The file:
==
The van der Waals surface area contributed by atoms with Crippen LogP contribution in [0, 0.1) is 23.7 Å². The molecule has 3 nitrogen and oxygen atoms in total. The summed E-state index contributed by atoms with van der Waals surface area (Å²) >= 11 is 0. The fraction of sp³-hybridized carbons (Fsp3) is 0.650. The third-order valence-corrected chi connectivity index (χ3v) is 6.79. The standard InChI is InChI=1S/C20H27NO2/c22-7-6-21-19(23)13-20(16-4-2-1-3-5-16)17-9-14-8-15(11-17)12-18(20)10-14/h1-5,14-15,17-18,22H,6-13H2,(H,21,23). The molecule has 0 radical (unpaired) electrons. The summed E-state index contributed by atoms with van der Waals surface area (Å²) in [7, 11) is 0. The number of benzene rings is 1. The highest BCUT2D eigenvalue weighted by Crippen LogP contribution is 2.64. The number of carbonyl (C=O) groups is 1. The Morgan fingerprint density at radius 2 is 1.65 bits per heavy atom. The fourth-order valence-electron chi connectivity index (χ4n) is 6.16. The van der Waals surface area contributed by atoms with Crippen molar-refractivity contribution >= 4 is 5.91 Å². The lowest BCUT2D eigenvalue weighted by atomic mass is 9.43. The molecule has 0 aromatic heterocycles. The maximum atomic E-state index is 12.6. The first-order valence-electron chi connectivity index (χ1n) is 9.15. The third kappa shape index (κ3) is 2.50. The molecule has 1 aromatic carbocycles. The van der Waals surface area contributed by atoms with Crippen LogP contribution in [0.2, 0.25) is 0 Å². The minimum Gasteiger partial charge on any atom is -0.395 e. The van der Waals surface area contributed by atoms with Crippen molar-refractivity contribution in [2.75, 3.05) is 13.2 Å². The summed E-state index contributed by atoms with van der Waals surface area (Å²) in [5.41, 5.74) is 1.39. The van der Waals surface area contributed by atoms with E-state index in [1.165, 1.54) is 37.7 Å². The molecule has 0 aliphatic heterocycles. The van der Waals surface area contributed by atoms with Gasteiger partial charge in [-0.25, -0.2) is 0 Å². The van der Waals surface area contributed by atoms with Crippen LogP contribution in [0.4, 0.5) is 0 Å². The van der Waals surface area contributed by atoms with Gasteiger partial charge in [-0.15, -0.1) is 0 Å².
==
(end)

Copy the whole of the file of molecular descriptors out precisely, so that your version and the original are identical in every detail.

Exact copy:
The van der Waals surface area contributed by atoms with Crippen LogP contribution in [0, 0.1) is 23.7 Å². The molecule has 3 nitrogen and oxygen atoms in total. The summed E-state index contributed by atoms with van der Waals surface area (Å²) >= 11 is 0. The fraction of sp³-hybridized carbons (Fsp3) is 0.650. The third-order valence-corrected chi connectivity index (χ3v) is 6.79. The standard InChI is InChI=1S/C20H27NO2/c22-7-6-21-19(23)13-20(16-4-2-1-3-5-16)17-9-14-8-15(11-17)12-18(20)10-14/h1-5,14-15,17-18,22H,6-13H2,(H,21,23). The molecule has 0 radical (unpaired) electrons. The summed E-state index contributed by atoms with van der Waals surface area (Å²) in [7, 11) is 0. The number of benzene rings is 1. The highest BCUT2D eigenvalue weighted by Crippen LogP contribution is 2.64. The number of carbonyl (C=O) groups is 1. The Morgan fingerprint density at radius 2 is 1.65 bits per heavy atom. The fourth-order valence-electron chi connectivity index (χ4n) is 6.16. The van der Waals surface area contributed by atoms with Crippen molar-refractivity contribution >= 4 is 5.91 Å². The lowest BCUT2D eigenvalue weighted by atomic mass is 9.43. The molecule has 0 aromatic heterocycles. The maximum atomic E-state index is 12.6. The first-order valence-electron chi connectivity index (χ1n) is 9.15. The third kappa shape index (κ3) is 2.50. The molecule has 1 aromatic carbocycles. The van der Waals surface area contributed by atoms with Crippen LogP contribution in [0.2, 0.25) is 0 Å². The minimum Gasteiger partial charge on any atom is -0.395 e. The van der Waals surface area contributed by atoms with Crippen molar-refractivity contribution in [2.75, 3.05) is 13.2 Å². The summed E-state index contributed by atoms with van der Waals surface area (Å²) in [5.41, 5.74) is 1.39. The van der Waals surface area contributed by atoms with E-state index in [1.165, 1.54) is 37.7 Å². The molecule has 0 aliphatic heterocycles. The van der Waals surface area contributed by atoms with Gasteiger partial charge in [-0.25, -0.2) is 0 Å². The van der Waals surface area contributed by atoms with Crippen LogP contribution in [0.4, 0.5) is 0 Å². The van der Waals surface area contributed by atoms with Gasteiger partial charge in [-0.15, -0.1) is 0 Å².